First e-Book about Funda-in, a Small Zen Temple in Kyoto Released By Real Japanese Gardens
Submitted by: Real Japanese Gardens
The team of Real Japanese Gardens has released the world-wide first e-book about the Japanese garden in Funda-in temple, which was first built by Zen priest Sesshu and partially re-designed by modern Japanese garden master Shigemori Mirei.
(OPENPRESS) The Japanese garden design team Keizo Hayano and Jenny Feuerpeil have released a digital book about the Zen temple garden Funda-in, which is also known as Sesshu-ji, a subtemple of the Tofukuji complex in Kyoto. To promote Japanese garden culture in the world, the design duo publishes artisanal books on their website "Real Japanese Gardens" that highlight not only the beauty of Japanese gardens with impressive photographs, but also focus on Japanese architecture and the history and philosophy behind each garden.
Funda-in, a small and quiet Zen temple in southern Kyoto, belongs to the favorite gardens of the Japanese garden designers Keizo Hayano and Jenny Feuerpeil. "The karesansui garden of Funda-in temple is one of Kyoto's true secret gardens!" says Japanese garden writer Jenny Feuerpeil. "When I visited the beautiful gardens of Tofukuji in autumn 2012, I immediately fell in love with the calm, relaxing atmosphere of the Zen temple. The garden and architecture form a marvelous symbiosis. The Japanese design concepts of Framing the View and Borrowed Scenery have been employed by the old garden master Sesshu and modern re-constructor Shigemori to utmost perfection. Too bad most visitors of the Tofuku-ji temple complex just walk past it we want to change that with our garden e-book!"
"It is our goal to show our readers the secret Japanese gardens, the hidden gems in the bustling streets of Tokyo and Kyoto" says 40 year old Tokyo based garden designer Keizo Hayano. "Funda-in is such a garden small in size, yet beautiful in its proportions and very quiet, even on the weekends. While most tourists visit Tofuku-ji's Hojo, Kaisan-do or other temples like Ryogin-an and Komyo-ji, Fundain is often over-looked. With our platform, we would like to give foreign tourist also the opportunity to explore these lesser known beautiful gardens of Japan."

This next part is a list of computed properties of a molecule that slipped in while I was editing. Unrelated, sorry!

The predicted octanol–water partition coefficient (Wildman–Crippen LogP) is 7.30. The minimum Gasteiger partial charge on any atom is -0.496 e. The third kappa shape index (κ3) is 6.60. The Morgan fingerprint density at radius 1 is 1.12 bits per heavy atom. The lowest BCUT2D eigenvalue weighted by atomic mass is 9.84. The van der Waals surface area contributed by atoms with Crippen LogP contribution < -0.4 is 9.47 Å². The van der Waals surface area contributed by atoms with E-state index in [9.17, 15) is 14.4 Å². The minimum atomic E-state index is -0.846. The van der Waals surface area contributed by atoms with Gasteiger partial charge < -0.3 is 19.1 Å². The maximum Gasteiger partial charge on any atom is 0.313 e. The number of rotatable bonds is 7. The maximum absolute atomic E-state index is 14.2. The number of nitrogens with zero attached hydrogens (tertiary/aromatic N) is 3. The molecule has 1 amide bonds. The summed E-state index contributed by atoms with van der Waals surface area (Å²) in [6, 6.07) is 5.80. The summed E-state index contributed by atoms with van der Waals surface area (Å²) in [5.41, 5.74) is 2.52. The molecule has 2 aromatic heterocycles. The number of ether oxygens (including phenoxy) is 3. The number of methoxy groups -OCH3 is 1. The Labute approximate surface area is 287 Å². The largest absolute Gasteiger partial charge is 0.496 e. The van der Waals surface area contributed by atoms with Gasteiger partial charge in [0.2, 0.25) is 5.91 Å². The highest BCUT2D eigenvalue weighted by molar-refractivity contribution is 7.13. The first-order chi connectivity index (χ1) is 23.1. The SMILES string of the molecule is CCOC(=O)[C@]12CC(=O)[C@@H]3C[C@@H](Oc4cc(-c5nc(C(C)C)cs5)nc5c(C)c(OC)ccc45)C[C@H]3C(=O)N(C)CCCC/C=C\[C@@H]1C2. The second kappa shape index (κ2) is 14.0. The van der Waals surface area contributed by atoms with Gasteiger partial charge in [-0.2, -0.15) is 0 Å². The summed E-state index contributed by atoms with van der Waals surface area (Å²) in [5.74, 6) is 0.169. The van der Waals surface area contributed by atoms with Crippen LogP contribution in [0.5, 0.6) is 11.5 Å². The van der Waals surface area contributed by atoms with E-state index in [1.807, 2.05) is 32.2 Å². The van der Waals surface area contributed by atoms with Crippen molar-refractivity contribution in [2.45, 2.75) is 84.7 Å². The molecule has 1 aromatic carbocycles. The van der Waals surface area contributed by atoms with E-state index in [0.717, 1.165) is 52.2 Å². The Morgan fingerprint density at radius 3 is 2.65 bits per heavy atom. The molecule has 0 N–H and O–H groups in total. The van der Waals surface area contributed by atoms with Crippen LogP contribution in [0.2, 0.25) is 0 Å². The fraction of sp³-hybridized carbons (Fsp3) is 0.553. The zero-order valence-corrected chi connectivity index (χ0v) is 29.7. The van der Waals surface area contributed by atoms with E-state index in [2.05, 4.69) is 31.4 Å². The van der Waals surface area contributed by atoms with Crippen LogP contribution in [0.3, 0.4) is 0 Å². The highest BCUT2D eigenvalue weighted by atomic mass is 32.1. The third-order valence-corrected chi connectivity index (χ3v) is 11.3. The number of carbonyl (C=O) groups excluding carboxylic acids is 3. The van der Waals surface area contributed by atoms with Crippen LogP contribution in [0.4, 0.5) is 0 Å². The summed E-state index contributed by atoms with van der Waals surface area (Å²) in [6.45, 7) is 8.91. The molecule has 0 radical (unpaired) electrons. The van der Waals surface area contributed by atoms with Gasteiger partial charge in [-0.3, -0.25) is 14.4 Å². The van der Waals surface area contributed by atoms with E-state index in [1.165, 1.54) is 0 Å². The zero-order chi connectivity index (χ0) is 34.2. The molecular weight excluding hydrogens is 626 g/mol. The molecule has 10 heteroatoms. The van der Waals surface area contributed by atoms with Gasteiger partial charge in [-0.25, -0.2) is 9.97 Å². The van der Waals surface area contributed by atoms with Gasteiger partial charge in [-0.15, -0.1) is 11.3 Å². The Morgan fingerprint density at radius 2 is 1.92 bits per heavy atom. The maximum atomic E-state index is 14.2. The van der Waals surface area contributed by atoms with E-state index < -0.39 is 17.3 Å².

The e-book titled "Funda-in, sub-temple of Tofuku-ji" has 14 pages and 44 quality pictures of the historically important temple and garden. It introduces the Shoin architecture of the temple, the front garden, south garden and the tea house Tonan-tei and its adjacent tea garden (east garden), which was designed by Shigemori Mirei.
The e-book is the first world-wide to be written and published about the Funda-in temple gardens.
Note to editors:
Currently the website www.japanesegardens.jp features basic information, pictures and directions to around 90 gardens in Japan. To date, 13 eBooks about famous, secret and private Japanese gardens have been published. Another 3 eBooks have been released about typical elements of a Japanese garden traditional fences and gravel patterns. 2 more e-books about Japanese moss and Japanese bamboo have been published in the plant category.
Providing reliable information to our readers is Real Japanese Gardens' highest priority. Before writing an e-book, the team visits the garden and takes photos of the garden and its features. Up to 80% of the research is done using Japanese resources (books, journals and interviews) to stay as close to the Japanese garden tradition as possible.
Keizo Hayano is the owner and head designer of the Japan garden design studio Niwashyu in Shibuya, Tokyo (www.niwashyu.jp). He studied the fine arts at the Kyoto City College of Arts and loves small intimate gardens that soothe the soul. Member of the Japanese Association of Garden Designers.
San Francisco based garden designer Jenny Feuerpeil came to Japan after leaving her job at a global IT company. From 2008 on, she studied garden design in Chelsea, London and founded the garden design label Dendron Exterior Design (www.dendronexteriordesign.com). In 2010, she decided to go to Japan to learn the Japanese garden tradition first hand as an apprentice in a garden maintenance company near Tokyo. She loves the rough texture of natural materials, the boldness of stone arrangements and karesansui gardens.